Children in Scotland usually start primary school in the August term when they are aged between four-and-a-half and five-and-a-half years old. Your child will be at primary school for seven years before progressing to secondary school.
From age three (at an early learning and childcare setting), through primary school and until the end of S3, your child will receive a rounded education. This stage of Curriculum for Excellence (Scotland's 3-18 curriculum) is called the broad general education.
The broad general education is divided into five curriculum levels. Most children at primary school will be learning at the early, first or second level. However, this is a general guide: your child will progress at their own pace through the curriculum levels. The curriculum is designed to be flexible to permit careful planning for those with additional support needs, including those who have a learning difficulty and those who are particularly able or talented.
For more specific and individualised information about your child or their learning, you should contact their school.
By working closely with your child's school, you play an important role in helping your child achieve their potential. Find ideas and suggestions on how you can support your child's learning at home.
'Transitions' are what schools call the changes that your child experiences as they move from stage to stage or between schools.
Primary school staff should work with early learning and childcare staff and with secondary school staff in the run-up to transitions. Your child's school should also work closely with you and your child to ensure that transitions go smoothly. However, please speak to your local school if you have any particular questions or concerns.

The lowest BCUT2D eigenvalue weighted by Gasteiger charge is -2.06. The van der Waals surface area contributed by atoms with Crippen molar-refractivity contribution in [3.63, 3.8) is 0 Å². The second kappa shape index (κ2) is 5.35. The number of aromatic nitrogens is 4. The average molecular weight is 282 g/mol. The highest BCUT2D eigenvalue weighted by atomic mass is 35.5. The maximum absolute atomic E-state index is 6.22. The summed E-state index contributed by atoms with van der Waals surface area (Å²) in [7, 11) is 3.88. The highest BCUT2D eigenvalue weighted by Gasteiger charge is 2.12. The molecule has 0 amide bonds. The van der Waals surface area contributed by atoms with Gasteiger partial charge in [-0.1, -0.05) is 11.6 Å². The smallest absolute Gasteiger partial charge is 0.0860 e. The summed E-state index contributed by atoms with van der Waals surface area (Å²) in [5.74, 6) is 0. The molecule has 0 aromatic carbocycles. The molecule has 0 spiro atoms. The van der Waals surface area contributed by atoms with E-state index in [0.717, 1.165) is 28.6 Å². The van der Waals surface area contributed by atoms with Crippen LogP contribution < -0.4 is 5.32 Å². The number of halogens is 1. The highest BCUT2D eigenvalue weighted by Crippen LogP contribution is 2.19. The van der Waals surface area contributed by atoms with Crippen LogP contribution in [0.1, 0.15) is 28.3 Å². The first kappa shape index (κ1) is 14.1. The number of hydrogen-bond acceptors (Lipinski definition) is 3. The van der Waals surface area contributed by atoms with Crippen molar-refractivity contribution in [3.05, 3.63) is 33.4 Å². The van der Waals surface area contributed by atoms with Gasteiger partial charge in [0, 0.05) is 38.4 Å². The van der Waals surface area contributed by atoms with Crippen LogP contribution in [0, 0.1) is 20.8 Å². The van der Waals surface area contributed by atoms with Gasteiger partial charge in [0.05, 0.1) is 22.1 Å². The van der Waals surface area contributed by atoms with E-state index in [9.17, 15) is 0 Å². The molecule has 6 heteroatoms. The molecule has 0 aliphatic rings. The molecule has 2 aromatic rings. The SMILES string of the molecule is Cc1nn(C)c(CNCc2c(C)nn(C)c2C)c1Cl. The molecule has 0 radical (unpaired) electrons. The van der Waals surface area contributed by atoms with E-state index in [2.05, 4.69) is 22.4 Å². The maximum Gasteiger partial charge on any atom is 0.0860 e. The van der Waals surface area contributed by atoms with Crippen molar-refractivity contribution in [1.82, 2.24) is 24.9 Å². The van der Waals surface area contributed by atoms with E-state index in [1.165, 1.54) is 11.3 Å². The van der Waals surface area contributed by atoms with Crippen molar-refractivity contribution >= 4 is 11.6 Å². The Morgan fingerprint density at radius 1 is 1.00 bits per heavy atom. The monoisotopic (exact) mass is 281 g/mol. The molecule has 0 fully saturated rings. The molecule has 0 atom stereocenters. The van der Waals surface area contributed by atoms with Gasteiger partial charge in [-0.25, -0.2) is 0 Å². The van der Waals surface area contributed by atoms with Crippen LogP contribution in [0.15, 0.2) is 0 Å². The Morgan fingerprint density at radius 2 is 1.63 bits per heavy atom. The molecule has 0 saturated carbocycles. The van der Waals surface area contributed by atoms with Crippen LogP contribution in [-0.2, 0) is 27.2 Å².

Find further information and advice:
A searchable directory of all schools in Scotland (including independent schools) is available to help you find a school.
All children and young people need support to help them learn. Some children require support that is in addition to, or different from, children or young people of the same age to ensure they benefit from education.
If your child has an additional support need, the school will plan together with you and other appropriate agencies (for example health services, social work) to meet your child's learning and support needs. Planning is particularly important at transition points, for example when moving from early learning and childcare settings (ELC) to primary school or from primary to secondary school. It is important that schools and local authorities start planning for these transitions early.
Learning resources for parents to support their child's learning.
Information for parents with learning disabilities.
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